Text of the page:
Minecraft 06: Lessons Learned doing History with Minecraft in the Middle Years

 

Shortly after embarking on the project with our donated set of non-networked laptops, students asked if they could bring their own devices. A few students even figured out how to get an old WiFi router I had kicking around to serve as a hub for their server hosted on a Nintendo DS. Other students with iPods were able to connect and collaborate on their creations. I was able to log in and tour around with my iPad. Students quickly "adopted" one of the laptops for their projects and were excellent at negotiating and sharing access over the course of the project.

A small group of normally disengaged students were suddenly front and centre in the classroom sharing their video gaming expertise, leading the way with their considerable skill set using Minecraft. I even had one of them ask for the most challenging Greek structure to recreate because he wanted something hard to do!

A handful of the Minecraft high-flyers were frustrated at times just wanting to do it all themselves; we talked about team work, about planning up front a shared vision of the final product and determining areas of responsibility so everyone has a visible piece to the final product. Some students were happy to focus on the written elements - the research and math needed to calculate scale and proportions, and provide the historical context for these structures.

Another neat aspect of this activity is the responsibility that the students have taken for the process. More than most projects, I was the guide on the side, asking the questions, setting up classroom experts with those in need, troubleshooting technical problems, and helping teams build relationships. They know I am not the expert with this medium, content expert, perhaps, but not the communication expert. They rose to the challenge.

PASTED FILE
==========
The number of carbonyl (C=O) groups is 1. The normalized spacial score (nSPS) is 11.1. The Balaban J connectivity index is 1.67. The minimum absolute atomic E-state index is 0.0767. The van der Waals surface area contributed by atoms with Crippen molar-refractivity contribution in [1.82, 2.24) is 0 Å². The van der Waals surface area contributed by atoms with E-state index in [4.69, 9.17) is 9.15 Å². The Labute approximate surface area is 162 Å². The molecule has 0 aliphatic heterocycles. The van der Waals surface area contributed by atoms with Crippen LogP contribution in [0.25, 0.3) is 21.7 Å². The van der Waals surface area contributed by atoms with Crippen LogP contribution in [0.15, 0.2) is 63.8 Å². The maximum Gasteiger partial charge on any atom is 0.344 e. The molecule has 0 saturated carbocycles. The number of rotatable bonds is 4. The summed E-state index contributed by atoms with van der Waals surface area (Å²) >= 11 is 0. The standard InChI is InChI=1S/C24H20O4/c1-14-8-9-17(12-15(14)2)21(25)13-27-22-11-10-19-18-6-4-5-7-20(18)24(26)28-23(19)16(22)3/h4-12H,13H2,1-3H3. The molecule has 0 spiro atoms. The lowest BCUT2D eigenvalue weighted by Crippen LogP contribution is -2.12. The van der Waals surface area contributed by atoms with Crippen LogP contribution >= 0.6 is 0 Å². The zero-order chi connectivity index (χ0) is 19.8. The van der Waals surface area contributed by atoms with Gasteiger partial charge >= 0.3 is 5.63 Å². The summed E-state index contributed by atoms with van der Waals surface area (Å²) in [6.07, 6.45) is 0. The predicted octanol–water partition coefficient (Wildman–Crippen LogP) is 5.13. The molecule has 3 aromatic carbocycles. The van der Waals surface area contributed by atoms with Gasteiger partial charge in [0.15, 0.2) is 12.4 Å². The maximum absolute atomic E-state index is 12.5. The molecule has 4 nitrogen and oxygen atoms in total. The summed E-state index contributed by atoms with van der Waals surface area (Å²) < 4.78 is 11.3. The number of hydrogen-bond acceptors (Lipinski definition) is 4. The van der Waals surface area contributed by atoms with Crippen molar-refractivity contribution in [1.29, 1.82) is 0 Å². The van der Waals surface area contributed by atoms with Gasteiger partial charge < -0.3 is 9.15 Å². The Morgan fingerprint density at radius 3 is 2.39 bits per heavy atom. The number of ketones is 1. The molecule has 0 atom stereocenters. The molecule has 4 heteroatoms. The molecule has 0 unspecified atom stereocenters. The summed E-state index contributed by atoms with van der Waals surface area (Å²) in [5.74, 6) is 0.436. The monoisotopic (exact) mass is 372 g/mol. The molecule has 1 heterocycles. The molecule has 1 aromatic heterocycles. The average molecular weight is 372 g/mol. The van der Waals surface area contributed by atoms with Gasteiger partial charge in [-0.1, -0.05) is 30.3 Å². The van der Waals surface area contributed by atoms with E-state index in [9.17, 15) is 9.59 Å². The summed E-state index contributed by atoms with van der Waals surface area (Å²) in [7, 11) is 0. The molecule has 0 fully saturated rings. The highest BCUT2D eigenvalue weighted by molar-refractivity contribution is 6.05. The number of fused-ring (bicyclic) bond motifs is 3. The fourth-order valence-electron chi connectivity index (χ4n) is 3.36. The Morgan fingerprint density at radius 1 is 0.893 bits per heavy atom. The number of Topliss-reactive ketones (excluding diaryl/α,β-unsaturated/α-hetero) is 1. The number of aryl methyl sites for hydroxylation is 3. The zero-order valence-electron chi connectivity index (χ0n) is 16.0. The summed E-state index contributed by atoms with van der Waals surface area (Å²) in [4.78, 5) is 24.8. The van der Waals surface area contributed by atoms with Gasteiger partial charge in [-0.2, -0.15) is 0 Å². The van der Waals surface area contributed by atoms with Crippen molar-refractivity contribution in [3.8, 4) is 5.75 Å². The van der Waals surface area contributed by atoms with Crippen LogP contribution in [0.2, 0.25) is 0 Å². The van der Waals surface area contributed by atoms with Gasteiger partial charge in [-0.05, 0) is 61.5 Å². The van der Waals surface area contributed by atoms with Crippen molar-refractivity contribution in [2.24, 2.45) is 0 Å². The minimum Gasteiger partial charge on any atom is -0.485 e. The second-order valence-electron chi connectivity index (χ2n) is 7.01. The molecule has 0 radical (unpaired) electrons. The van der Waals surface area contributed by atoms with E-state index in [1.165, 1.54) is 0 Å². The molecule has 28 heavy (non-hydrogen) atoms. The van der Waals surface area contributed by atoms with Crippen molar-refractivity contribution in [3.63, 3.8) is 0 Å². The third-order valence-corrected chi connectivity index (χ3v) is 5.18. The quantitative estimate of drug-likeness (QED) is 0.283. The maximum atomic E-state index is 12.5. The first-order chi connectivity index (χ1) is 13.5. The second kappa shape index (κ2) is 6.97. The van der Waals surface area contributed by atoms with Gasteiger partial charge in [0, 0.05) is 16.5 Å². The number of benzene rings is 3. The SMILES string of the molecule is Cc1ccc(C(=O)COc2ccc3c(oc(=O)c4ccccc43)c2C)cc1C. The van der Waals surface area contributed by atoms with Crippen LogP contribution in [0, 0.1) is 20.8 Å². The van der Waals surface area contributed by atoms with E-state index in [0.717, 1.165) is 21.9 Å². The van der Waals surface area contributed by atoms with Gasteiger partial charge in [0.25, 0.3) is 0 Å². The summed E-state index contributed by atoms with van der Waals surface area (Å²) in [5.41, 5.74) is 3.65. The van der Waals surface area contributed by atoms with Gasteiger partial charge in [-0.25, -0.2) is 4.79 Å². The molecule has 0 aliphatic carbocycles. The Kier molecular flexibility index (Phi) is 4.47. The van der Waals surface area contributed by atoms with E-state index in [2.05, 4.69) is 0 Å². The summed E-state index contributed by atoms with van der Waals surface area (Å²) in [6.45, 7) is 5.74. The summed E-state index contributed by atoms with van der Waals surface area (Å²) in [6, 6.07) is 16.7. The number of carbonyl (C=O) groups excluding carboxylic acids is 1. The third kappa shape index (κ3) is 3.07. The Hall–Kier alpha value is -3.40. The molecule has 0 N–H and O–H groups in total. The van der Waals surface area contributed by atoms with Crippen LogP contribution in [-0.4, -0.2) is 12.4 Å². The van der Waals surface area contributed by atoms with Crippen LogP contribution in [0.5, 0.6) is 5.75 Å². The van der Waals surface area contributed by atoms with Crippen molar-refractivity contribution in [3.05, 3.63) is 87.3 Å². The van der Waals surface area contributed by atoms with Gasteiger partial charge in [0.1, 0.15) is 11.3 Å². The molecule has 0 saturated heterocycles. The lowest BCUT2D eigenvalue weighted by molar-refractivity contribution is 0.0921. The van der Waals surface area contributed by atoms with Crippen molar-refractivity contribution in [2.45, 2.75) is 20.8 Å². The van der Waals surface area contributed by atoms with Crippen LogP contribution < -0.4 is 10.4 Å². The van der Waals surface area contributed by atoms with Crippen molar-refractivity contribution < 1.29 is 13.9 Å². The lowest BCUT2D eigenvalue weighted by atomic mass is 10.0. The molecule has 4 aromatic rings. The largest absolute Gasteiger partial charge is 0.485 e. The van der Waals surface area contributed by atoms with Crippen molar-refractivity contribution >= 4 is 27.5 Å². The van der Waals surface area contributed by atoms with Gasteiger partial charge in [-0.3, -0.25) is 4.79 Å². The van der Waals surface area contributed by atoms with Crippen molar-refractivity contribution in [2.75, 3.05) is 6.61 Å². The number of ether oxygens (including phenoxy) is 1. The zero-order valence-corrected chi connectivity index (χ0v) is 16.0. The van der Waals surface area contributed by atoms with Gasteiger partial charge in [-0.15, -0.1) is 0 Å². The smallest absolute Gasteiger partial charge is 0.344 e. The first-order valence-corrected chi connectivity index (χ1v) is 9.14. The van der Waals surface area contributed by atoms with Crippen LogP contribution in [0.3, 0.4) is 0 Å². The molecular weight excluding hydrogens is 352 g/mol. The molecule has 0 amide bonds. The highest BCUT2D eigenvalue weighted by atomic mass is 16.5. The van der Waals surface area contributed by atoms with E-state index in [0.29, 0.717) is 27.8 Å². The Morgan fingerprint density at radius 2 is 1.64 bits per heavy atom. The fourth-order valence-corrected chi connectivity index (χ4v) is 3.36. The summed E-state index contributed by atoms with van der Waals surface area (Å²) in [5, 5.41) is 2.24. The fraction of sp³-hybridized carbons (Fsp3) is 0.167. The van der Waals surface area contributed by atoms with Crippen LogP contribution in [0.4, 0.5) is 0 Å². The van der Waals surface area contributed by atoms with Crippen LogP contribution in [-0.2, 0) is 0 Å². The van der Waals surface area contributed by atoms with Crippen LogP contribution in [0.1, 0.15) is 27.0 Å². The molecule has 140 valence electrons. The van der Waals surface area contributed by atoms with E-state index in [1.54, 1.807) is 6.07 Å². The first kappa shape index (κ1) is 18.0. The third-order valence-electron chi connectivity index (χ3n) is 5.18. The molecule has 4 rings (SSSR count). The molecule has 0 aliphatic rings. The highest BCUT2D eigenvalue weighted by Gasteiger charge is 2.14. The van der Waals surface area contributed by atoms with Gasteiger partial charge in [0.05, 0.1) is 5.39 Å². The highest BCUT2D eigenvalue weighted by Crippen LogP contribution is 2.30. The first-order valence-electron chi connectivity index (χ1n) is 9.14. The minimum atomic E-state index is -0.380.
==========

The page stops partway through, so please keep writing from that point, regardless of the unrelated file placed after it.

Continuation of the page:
Having an immersive virtual space for their project makes possible vidtual field trips. I have briefly connected with a few educators on Twitter about sharing Minecraft product - video guided tours, or even live guided tours on a shared server space with a Skype connection. Our infrastructure at the moment is nowhere near where we need it to be to reach the full promise of international cooperation and engagement, but we can take what we have and make something happen.

Lastly, a couple of technical things that will save us future frustrations:

Make your bed. When you re-enter the game, or re-spawn after dying, you re-emerge at the bed location. If you build to far away from your bed site, it can be a challenge to find your structure when you re-enter the game.

Screen Shots are important. Simply press F2, it will grab a picture of whatever is on the screen and save it in the .minecraft data folder. Use it to accumulate evidence of progress, or to prove accomplishments in the event that the world is lost or destroyed.

5 Comments

  1. [...] Miles MacFarlane is writing on his blog about his experiences with using the online game Minecraft in his classroom. I think the following should really stick out to educators that are struggling to get some of their students to engage: A small group of normally disengaged students were suddenly front and centre in the classroom sharing their video gaming expertise, leading the way with their considerable skill set using Minecraft. I even had one of them ask for the most challenging Greek structure to recreate because he wanted something hard to do! [...]

  2. Imelda says:

    Really interested in what you are doing with Minecraft! Good on you for engaging those kids who otherwise would never engage!

  3. Justin says:

    I agree. This is a fantastic idea and a great way of engaging kids by using their and utilizing their world. I have started using Minecraft in a new gaming writing program.

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